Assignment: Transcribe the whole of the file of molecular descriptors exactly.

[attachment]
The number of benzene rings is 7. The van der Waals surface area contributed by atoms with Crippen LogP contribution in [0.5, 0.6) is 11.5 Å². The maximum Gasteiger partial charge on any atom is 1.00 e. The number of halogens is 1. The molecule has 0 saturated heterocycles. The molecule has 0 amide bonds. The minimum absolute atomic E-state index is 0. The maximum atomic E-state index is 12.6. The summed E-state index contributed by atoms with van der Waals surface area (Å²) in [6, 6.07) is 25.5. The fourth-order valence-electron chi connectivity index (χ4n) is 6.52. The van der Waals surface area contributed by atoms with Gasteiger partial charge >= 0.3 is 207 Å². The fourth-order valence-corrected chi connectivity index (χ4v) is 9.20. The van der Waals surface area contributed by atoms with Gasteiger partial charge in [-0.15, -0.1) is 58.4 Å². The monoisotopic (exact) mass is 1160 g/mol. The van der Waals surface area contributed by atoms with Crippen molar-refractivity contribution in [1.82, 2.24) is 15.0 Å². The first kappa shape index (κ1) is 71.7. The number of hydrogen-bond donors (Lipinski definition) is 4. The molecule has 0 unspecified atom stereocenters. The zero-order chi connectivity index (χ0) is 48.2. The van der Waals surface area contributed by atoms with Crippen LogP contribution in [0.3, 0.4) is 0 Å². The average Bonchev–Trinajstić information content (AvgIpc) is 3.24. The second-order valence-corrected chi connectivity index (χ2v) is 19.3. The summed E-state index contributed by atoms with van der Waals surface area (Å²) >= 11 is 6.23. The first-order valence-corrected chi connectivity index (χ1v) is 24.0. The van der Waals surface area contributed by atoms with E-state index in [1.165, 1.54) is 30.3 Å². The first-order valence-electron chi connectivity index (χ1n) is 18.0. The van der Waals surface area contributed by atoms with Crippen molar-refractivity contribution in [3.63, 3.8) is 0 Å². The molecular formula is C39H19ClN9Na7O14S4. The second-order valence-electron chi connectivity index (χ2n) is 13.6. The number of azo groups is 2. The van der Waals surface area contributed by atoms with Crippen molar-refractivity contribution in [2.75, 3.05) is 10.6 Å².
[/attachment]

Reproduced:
The number of benzene rings is 7. The van der Waals surface area contributed by atoms with Crippen LogP contribution in [0.5, 0.6) is 11.5 Å². The maximum Gasteiger partial charge on any atom is 1.00 e. The number of halogens is 1. The molecule has 0 saturated heterocycles. The molecule has 0 amide bonds. The minimum absolute atomic E-state index is 0. The maximum atomic E-state index is 12.6. The summed E-state index contributed by atoms with van der Waals surface area (Å²) in [6, 6.07) is 25.5. The fourth-order valence-electron chi connectivity index (χ4n) is 6.52. The van der Waals surface area contributed by atoms with Gasteiger partial charge >= 0.3 is 207 Å². The fourth-order valence-corrected chi connectivity index (χ4v) is 9.20. The van der Waals surface area contributed by atoms with Gasteiger partial charge in [-0.15, -0.1) is 58.4 Å². The monoisotopic (exact) mass is 1160 g/mol. The van der Waals surface area contributed by atoms with Crippen molar-refractivity contribution in [1.82, 2.24) is 15.0 Å². The first kappa shape index (κ1) is 71.7. The number of hydrogen-bond donors (Lipinski definition) is 4. The molecule has 0 unspecified atom stereocenters. The zero-order chi connectivity index (χ0) is 48.2. The van der Waals surface area contributed by atoms with Crippen LogP contribution in [0.3, 0.4) is 0 Å². The average Bonchev–Trinajstić information content (AvgIpc) is 3.24. The second-order valence-corrected chi connectivity index (χ2v) is 19.3. The summed E-state index contributed by atoms with van der Waals surface area (Å²) >= 11 is 6.23. The first-order valence-corrected chi connectivity index (χ1v) is 24.0. The van der Waals surface area contributed by atoms with E-state index in [1.165, 1.54) is 30.3 Å². The first-order valence-electron chi connectivity index (χ1n) is 18.0. The van der Waals surface area contributed by atoms with Crippen molar-refractivity contribution in [3.63, 3.8) is 0 Å². The molecular formula is C39H19ClN9Na7O14S4. The second-order valence-electron chi connectivity index (χ2n) is 13.6. The number of azo groups is 2. The van der Waals surface area contributed by atoms with Crippen molar-refractivity contribution in [2.75, 3.05) is 10.6 Å².